Hidden mercy. . .

Western Christianity seems unduly preoccupied with substance and accident.  We find it hard to get away from the categories of change -- what changes and what does not.  So Rome insists that everything that is real changes and all that is left is the least real part of bread and wine.  And Lutherans insist that there is, indeed, a change, but the change does not replace one neatly with the other but adds something to what is there.  So it is still bread but now also Christ's flesh and still wine but now also His blood.  Rome insists that there can no Real Presence without Transubstantiation and Lutherans insist that Real Presence has nothing to do with a philosophical theory of how Christ is present.  In both cases the issue is really about what is manifest in bread and wine, in eating and drinking what the Lord gives and promises.

The great Orthodox theologian, Fr. Alexander Schmemann, once rather famously said that sacraments do not make things into something else so much as they reveal things to be what they are.  In other words, it is not about what changes or how but the God who reveals what is hidden. Why is it that some are preoccupied with what changes and others are focused on what is hidden there, apprehended only by the eyes of faith, received with grateful faith,  Lutherans and Rome continue to fight it out about what changes, if it changes, or what remains the same and who makes it happen.  In the end, I am not at all sure Luther was as keen on fighting it out on this turf as some Lutherans were.  For Luther as it should be for Lutherans the focus is surely on what God has hidden there.  We do not apprehend it as we do acknowledge it, trust it, receive it with joy and thanksgiving, and are transformed by it as the Spirit brings the promise to bear upon us.  Perhaps because Luther was less the systematician than exegete and his theology more Biblical than anything else.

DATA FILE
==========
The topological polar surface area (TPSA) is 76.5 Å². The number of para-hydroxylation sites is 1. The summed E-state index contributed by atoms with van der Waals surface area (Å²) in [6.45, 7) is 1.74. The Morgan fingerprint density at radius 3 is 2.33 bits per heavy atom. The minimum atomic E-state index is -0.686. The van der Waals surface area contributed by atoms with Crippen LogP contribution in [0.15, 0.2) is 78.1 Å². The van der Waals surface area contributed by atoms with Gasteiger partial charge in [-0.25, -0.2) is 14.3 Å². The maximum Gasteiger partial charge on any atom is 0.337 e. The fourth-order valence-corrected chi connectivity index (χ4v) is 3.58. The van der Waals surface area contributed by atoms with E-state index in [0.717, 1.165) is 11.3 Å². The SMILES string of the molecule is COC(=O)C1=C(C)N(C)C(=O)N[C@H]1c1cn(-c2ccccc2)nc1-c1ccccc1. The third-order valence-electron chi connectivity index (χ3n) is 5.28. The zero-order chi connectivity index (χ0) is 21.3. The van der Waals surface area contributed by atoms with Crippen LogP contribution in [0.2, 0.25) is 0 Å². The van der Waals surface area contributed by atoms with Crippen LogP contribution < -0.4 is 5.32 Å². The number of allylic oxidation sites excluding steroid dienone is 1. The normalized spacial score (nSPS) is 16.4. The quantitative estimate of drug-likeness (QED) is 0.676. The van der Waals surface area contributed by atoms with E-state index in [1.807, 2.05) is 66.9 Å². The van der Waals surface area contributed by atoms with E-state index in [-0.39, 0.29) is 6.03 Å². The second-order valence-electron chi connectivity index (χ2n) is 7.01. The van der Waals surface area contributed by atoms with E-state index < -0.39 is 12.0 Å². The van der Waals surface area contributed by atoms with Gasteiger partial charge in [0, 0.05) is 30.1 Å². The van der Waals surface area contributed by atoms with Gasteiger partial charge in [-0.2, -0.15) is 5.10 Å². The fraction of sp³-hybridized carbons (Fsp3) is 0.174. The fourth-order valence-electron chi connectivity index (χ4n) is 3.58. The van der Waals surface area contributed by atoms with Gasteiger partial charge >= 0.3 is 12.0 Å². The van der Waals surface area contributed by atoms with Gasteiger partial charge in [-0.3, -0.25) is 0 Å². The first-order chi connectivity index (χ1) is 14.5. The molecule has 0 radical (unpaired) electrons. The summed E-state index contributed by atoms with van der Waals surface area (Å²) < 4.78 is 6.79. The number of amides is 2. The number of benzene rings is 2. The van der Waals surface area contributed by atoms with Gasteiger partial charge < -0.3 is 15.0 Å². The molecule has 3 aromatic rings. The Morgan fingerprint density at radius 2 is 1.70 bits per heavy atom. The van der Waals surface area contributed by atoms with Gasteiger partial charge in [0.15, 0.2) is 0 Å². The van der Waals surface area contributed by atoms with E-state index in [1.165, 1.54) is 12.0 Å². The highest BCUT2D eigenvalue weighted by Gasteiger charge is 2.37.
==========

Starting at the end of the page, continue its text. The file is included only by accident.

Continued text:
Not long ago I preached on the parable of the dishonest steward.  I cannot think of any preacher who wants to preach on such a text.  It remains one of those words we wish Jesus had not spoken or we would rather have had Jesus say something else.  But it is a text one approaches simply on the basis that Jesus said it and therefore we must hear it for the Word of God is less about us and what we think than about God and what He chooses to reveal.  Can we not say the same about water and bread and wine and the voice that absolves?  They are wonderful things but hardly what we would have chosen to be where grace is given and Christ accessible.  Yet, there He is.  In parable and Sacrament what is gained comes not by cracking the nut but by hearing it with faith, believing it, and rejoicing at the mercy hidden therein.  This happens by the Spirit.  And what a joy that is!